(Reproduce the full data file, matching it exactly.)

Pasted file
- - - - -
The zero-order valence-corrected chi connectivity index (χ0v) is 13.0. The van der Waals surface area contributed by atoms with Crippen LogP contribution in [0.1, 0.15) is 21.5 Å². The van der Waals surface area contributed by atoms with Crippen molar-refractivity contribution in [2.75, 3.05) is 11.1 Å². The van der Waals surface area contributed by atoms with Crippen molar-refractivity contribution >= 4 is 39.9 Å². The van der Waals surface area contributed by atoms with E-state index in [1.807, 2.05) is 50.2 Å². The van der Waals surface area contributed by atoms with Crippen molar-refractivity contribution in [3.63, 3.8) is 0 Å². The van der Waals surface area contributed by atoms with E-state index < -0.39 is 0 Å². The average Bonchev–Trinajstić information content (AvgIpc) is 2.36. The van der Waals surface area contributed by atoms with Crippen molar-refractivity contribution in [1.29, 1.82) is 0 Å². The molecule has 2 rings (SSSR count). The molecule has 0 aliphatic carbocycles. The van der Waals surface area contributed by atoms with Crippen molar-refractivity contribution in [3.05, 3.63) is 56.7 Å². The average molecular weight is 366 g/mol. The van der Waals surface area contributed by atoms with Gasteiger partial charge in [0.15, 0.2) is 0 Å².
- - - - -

The zero-order valence-corrected chi connectivity index (χ0v) is 13.0. The van der Waals surface area contributed by atoms with Crippen LogP contribution in [0.1, 0.15) is 21.5 Å². The van der Waals surface area contributed by atoms with Crippen molar-refractivity contribution in [2.75, 3.05) is 11.1 Å². The van der Waals surface area contributed by atoms with Crippen molar-refractivity contribution >= 4 is 39.9 Å². The van der Waals surface area contributed by atoms with E-state index in [1.807, 2.05) is 50.2 Å². The van der Waals surface area contributed by atoms with Crippen molar-refractivity contribution in [3.63, 3.8) is 0 Å². The van der Waals surface area contributed by atoms with E-state index < -0.39 is 0 Å². The average Bonchev–Trinajstić information content (AvgIpc) is 2.36. The van der Waals surface area contributed by atoms with Crippen molar-refractivity contribution in [1.29, 1.82) is 0 Å². The molecule has 2 rings (SSSR count). The molecule has 0 aliphatic carbocycles. The van der Waals surface area contributed by atoms with Crippen molar-refractivity contribution in [3.05, 3.63) is 56.7 Å². The average molecular weight is 366 g/mol. The van der Waals surface area contributed by atoms with Gasteiger partial charge in [0.15, 0.2) is 0 Å².